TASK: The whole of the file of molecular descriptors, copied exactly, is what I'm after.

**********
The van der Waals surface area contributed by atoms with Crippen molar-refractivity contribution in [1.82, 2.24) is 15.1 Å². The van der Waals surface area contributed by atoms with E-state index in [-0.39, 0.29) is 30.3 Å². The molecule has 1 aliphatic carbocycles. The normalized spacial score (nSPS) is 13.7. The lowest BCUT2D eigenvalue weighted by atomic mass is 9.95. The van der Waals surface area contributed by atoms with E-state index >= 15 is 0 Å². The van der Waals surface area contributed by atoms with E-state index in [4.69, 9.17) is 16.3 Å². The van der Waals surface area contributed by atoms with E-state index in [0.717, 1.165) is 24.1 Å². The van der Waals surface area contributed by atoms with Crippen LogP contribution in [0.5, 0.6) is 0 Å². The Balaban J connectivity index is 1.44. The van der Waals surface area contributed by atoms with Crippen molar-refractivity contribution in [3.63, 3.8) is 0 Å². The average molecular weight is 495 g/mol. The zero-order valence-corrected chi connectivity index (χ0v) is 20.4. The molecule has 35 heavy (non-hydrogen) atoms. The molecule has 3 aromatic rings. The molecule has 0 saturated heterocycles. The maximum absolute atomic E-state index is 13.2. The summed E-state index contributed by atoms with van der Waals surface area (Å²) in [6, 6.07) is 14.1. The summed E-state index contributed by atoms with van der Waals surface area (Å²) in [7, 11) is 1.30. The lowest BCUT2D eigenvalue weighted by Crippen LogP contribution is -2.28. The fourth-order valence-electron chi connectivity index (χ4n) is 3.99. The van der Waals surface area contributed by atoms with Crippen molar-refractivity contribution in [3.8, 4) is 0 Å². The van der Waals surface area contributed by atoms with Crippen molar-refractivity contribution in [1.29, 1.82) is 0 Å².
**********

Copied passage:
The van der Waals surface area contributed by atoms with Crippen molar-refractivity contribution in [1.82, 2.24) is 15.1 Å². The van der Waals surface area contributed by atoms with E-state index in [-0.39, 0.29) is 30.3 Å². The molecule has 1 aliphatic carbocycles. The normalized spacial score (nSPS) is 13.7. The lowest BCUT2D eigenvalue weighted by atomic mass is 9.95. The van der Waals surface area contributed by atoms with E-state index >= 15 is 0 Å². The van der Waals surface area contributed by atoms with E-state index in [4.69, 9.17) is 16.3 Å². The van der Waals surface area contributed by atoms with E-state index in [0.717, 1.165) is 24.1 Å². The van der Waals surface area contributed by atoms with Crippen LogP contribution in [0.5, 0.6) is 0 Å². The Balaban J connectivity index is 1.44. The van der Waals surface area contributed by atoms with Crippen molar-refractivity contribution in [3.63, 3.8) is 0 Å². The average molecular weight is 495 g/mol. The zero-order valence-corrected chi connectivity index (χ0v) is 20.4. The molecule has 35 heavy (non-hydrogen) atoms. The molecule has 3 aromatic rings. The molecule has 0 saturated heterocycles. The maximum absolute atomic E-state index is 13.2. The summed E-state index contributed by atoms with van der Waals surface area (Å²) in [6, 6.07) is 14.1. The summed E-state index contributed by atoms with van der Waals surface area (Å²) in [7, 11) is 1.30. The lowest BCUT2D eigenvalue weighted by Crippen LogP contribution is -2.28. The fourth-order valence-electron chi connectivity index (χ4n) is 3.99. The van der Waals surface area contributed by atoms with Crippen molar-refractivity contribution in [3.8, 4) is 0 Å². The van der Waals surface area contributed by atoms with Crippen molar-refractivity contribution in [1.29, 1.82) is 0 Å².